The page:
New Prenatal Test Has Same Concerns About Prompting Abortion

Bioethics   |   Rebecca Taylor   |   Feb 28, 2012   |   11:33AM   |   Washington, DC

The new non-invasive prenatal test is back in the news. Unlike amniocentesis, or chorionic villus sampling (CVS) each with a risk of miscarriage, this new method finds fragments of the fetal DNA in the mother’s blood. And it can be performed as early as 10 weeks.

This test is not the same as a serum test often called a quad-screen or AFP. This is a test that actually tests minute quantities of the fetus’ DNA in a maternal blood sample. So prenatal genetic testing is likely to go from invasive procedures like amniocentesis and CVS to a simple blood test with no risk to the life of the fetus.

In a perfect world, this should be good news. A safe way to look into the womb at the life growing inside. A way to, in the future, diagnose and treat genetic disease earlier.

But we do not live in a perfect world. Instead, we have abortion on demand. Which means the information provided by this new technology can be used in a seek-and-destroy mission against any life in the womb with a genetic disease or disability.

The San Jose Mercury News reports about a company in Redwood City that will be the next to offer this kind of prenatal testing:

Raising the prospect of a world without birth defects, a Stanford-created blood test that can detect Down syndrome and two other major genetic defects very early in a woman’s pregnancy will be available next week.

The simple blood test spares women the risk and heartache of later and more invasive tests like amniocentesis.

But it has startling social implications — heralding a not-distant future when many fetal traits, from deadly disease to hair color, are known promptly after conception when abortion is safer and simpler.

The $1,200 test, which analyzes fetal DNA in a mother who is 10 weeks pregnant, is being offered to doctors March 1 by Verinata Health, a biotechnology company in Redwood City. It licensed a technique designed by Stanford biophysicist Stephen Quake.

“It’s a game changer,” said Stanford University law professor Hank Greely, who studies the legal and ethical implications of emerging technologies. The controversy over abortion “is about to be hit by a tsunami of new science.”

Now let us be clear. The first words of this piece contain the most ubiquitous and disingenuous slight of hand when it comes to eugenic abortion. It says, “Raising the prospect of a world without birth defects.” The suggestion is that prenatal testing, in conjunction with abortion, eliminates genetic defects. Yet, in reality the genetic defect still exists; it is the people with the genetic defect that are eliminated.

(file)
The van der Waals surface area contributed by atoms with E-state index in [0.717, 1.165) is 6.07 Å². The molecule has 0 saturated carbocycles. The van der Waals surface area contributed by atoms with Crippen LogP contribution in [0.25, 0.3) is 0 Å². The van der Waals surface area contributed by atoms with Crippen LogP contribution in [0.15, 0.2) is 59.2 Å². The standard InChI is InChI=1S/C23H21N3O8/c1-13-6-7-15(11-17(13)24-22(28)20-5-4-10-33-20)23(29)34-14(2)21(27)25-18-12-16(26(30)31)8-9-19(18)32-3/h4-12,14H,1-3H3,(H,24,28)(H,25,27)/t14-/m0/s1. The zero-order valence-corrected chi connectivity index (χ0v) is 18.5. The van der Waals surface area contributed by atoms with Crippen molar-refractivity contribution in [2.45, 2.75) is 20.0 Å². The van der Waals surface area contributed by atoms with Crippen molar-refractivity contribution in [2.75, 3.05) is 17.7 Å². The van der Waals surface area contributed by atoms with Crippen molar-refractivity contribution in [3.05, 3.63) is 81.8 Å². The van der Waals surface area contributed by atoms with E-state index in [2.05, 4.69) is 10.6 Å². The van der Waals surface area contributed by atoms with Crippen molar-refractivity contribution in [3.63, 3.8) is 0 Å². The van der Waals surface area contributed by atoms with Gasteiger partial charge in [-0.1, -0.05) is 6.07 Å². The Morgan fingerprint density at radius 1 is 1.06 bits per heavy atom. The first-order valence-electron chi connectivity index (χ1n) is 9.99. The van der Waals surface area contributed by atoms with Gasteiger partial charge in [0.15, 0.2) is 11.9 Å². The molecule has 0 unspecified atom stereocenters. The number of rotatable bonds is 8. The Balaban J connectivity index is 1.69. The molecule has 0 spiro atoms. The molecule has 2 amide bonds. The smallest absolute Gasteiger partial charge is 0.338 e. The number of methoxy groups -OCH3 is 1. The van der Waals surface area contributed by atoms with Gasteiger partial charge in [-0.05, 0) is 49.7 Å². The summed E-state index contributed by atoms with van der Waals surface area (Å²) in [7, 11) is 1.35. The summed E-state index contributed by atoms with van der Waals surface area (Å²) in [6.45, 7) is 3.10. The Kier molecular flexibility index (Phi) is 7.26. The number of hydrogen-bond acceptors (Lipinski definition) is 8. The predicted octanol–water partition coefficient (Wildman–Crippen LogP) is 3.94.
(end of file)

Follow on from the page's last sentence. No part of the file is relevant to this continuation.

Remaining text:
Somewhere the paradigm shifted. Medicine used to treat the disease or disability. Now the focus is on making sure no one with disease or disability is born.

And to add insult to injury, this is called compassion. Parents who get a less than perfect prenatal diagnosis are told they need to abort their child because that is the unselfish, compassionate thing to do.

This is a dangerous trend that will continue to make the lives of those with disease and disability worse. The widespread abortion of girls in Asia has created a society where women are devalued and face more discrimination. In the West, this push to make sure that anyone with any kind of disease or disability never makes it out of the womb will have devastating consequences for those with special needs.

A Special Mother is Born is a fantastic compilation of stories from parents of special needs children full of hope, love and faith. It is also a catalog of mistreatment by medical professionals and others in society who do not understand why these children even exist.

In and of itself, I am not against prenatal testing. I believe it to be an important tool to learn about and treat life inside the womb. But where abortion exists, prenatal testing can turn deadly and create a world where those that are less-than-perfect need to justify their existence.

There was another society that thought the way to deal with disease and disability was to eliminate those that had them They also believed it was the compassionate thing to do. Their leader Adolf Hitler praised the ancient Spartan practice of disposing of any weak or deformed babies as the compassionate way to deal with them. Hitler wrote:

The exposure of the sick, weak, deformed children, in short, their destruction, was more decent and in truth a thousand times more humane than the wretched insanity of our day which preserves the most pathological subject, and indeed at any price, and yet takes the life of a hundred thousand healthy children in consequence of birth control or through abortions, in order subsequently to breed a race of degenerates burdened with illnesses.

Let us not forget where that line of thinking ended.